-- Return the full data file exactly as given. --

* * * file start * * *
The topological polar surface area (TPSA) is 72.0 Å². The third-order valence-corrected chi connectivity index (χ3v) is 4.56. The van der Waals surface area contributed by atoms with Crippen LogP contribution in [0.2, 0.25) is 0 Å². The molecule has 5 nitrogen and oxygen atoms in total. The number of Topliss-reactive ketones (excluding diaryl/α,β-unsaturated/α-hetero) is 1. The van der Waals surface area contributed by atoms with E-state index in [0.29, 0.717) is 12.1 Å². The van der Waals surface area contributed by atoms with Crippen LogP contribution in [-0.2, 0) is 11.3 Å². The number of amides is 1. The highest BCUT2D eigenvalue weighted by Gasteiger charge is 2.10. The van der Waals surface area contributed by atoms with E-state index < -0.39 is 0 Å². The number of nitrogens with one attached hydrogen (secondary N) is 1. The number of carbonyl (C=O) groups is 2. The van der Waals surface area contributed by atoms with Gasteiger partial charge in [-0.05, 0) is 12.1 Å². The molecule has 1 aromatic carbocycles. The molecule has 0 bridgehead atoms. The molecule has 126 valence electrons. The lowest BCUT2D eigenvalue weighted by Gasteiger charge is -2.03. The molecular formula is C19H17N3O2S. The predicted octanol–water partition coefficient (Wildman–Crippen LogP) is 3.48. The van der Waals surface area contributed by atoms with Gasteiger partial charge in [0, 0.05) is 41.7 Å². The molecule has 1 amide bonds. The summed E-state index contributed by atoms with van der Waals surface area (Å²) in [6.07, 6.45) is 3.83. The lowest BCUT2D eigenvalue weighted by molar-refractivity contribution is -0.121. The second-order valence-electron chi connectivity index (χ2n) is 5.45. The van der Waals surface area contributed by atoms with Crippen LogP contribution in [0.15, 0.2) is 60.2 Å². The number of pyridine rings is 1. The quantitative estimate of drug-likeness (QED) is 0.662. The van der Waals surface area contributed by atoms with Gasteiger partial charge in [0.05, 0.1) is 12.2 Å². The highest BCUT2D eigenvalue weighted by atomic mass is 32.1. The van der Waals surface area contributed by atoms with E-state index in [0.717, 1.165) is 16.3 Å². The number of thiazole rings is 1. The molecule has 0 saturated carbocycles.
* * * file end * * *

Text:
The topological polar surface area (TPSA) is 72.0 Å². The third-order valence-corrected chi connectivity index (χ3v) is 4.56. The van der Waals surface area contributed by atoms with Crippen LogP contribution in [0.2, 0.25) is 0 Å². The molecule has 5 nitrogen and oxygen atoms in total. The number of Topliss-reactive ketones (excluding diaryl/α,β-unsaturated/α-hetero) is 1. The van der Waals surface area contributed by atoms with E-state index in [0.29, 0.717) is 12.1 Å². The van der Waals surface area contributed by atoms with Crippen LogP contribution in [-0.2, 0) is 11.3 Å². The number of amides is 1. The highest BCUT2D eigenvalue weighted by Gasteiger charge is 2.10. The van der Waals surface area contributed by atoms with E-state index < -0.39 is 0 Å². The number of nitrogens with one attached hydrogen (secondary N) is 1. The number of carbonyl (C=O) groups is 2. The van der Waals surface area contributed by atoms with Gasteiger partial charge in [-0.05, 0) is 12.1 Å². The molecule has 1 aromatic carbocycles. The molecule has 0 bridgehead atoms. The molecule has 126 valence electrons. The lowest BCUT2D eigenvalue weighted by Gasteiger charge is -2.03. The molecular formula is C19H17N3O2S. The predicted octanol–water partition coefficient (Wildman–Crippen LogP) is 3.48. The van der Waals surface area contributed by atoms with Gasteiger partial charge in [0, 0.05) is 41.7 Å². The molecule has 1 amide bonds. The summed E-state index contributed by atoms with van der Waals surface area (Å²) in [6.07, 6.45) is 3.83. The lowest BCUT2D eigenvalue weighted by molar-refractivity contribution is -0.121. The second-order valence-electron chi connectivity index (χ2n) is 5.45. The van der Waals surface area contributed by atoms with Crippen LogP contribution in [0.15, 0.2) is 60.2 Å². The number of pyridine rings is 1. The quantitative estimate of drug-likeness (QED) is 0.662. The van der Waals surface area contributed by atoms with Gasteiger partial charge in [0.05, 0.1) is 12.2 Å². The highest BCUT2D eigenvalue weighted by atomic mass is 32.1. The van der Waals surface area contributed by atoms with E-state index in [0.717, 1.165) is 16.3 Å². The number of thiazole rings is 1. The molecule has 0 saturated carbocycles.